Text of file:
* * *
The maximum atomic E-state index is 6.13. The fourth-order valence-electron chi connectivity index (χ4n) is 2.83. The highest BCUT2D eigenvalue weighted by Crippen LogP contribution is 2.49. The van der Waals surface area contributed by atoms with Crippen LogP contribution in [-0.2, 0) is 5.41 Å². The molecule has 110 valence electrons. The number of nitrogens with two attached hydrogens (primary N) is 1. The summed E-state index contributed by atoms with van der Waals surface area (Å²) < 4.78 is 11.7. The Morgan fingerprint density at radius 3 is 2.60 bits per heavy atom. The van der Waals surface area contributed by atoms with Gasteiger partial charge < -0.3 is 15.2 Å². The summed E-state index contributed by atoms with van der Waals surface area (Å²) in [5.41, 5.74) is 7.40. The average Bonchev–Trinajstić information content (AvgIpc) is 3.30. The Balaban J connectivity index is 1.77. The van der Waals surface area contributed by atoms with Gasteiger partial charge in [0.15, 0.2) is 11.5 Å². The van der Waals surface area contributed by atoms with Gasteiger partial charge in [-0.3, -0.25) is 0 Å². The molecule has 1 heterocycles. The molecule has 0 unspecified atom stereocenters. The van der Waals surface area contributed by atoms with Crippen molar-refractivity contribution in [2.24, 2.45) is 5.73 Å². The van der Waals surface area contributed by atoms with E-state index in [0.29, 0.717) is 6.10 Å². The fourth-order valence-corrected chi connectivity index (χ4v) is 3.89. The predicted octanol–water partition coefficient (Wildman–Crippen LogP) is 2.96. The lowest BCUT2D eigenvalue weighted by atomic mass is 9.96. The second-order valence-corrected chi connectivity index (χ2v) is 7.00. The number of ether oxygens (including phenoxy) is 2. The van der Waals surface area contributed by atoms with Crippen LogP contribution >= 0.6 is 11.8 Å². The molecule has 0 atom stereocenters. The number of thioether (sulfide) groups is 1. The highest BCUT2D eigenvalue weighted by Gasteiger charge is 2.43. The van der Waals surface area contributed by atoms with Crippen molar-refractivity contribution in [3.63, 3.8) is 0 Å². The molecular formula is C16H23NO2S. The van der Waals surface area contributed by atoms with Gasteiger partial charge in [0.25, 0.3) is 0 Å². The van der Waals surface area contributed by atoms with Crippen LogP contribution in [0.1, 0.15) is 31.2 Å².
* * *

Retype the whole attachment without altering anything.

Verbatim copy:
The maximum atomic E-state index is 6.13. The fourth-order valence-electron chi connectivity index (χ4n) is 2.83. The highest BCUT2D eigenvalue weighted by Crippen LogP contribution is 2.49. The van der Waals surface area contributed by atoms with Crippen LogP contribution in [-0.2, 0) is 5.41 Å². The molecule has 110 valence electrons. The number of nitrogens with two attached hydrogens (primary N) is 1. The summed E-state index contributed by atoms with van der Waals surface area (Å²) < 4.78 is 11.7. The Morgan fingerprint density at radius 3 is 2.60 bits per heavy atom. The van der Waals surface area contributed by atoms with Gasteiger partial charge < -0.3 is 15.2 Å². The summed E-state index contributed by atoms with van der Waals surface area (Å²) in [5.41, 5.74) is 7.40. The average Bonchev–Trinajstić information content (AvgIpc) is 3.30. The Balaban J connectivity index is 1.77. The van der Waals surface area contributed by atoms with Gasteiger partial charge in [0.15, 0.2) is 11.5 Å². The van der Waals surface area contributed by atoms with Gasteiger partial charge in [-0.3, -0.25) is 0 Å². The molecule has 1 heterocycles. The molecule has 0 unspecified atom stereocenters. The van der Waals surface area contributed by atoms with Crippen molar-refractivity contribution in [2.24, 2.45) is 5.73 Å². The van der Waals surface area contributed by atoms with E-state index in [0.29, 0.717) is 6.10 Å². The fourth-order valence-corrected chi connectivity index (χ4v) is 3.89. The predicted octanol–water partition coefficient (Wildman–Crippen LogP) is 2.96. The lowest BCUT2D eigenvalue weighted by atomic mass is 9.96. The second-order valence-corrected chi connectivity index (χ2v) is 7.00. The number of ether oxygens (including phenoxy) is 2. The van der Waals surface area contributed by atoms with Crippen LogP contribution >= 0.6 is 11.8 Å². The molecule has 0 atom stereocenters. The number of thioether (sulfide) groups is 1. The highest BCUT2D eigenvalue weighted by Gasteiger charge is 2.43. The van der Waals surface area contributed by atoms with Crippen molar-refractivity contribution in [3.63, 3.8) is 0 Å². The molecular formula is C16H23NO2S. The van der Waals surface area contributed by atoms with Gasteiger partial charge in [0.25, 0.3) is 0 Å². The van der Waals surface area contributed by atoms with Crippen LogP contribution in [0.1, 0.15) is 31.2 Å².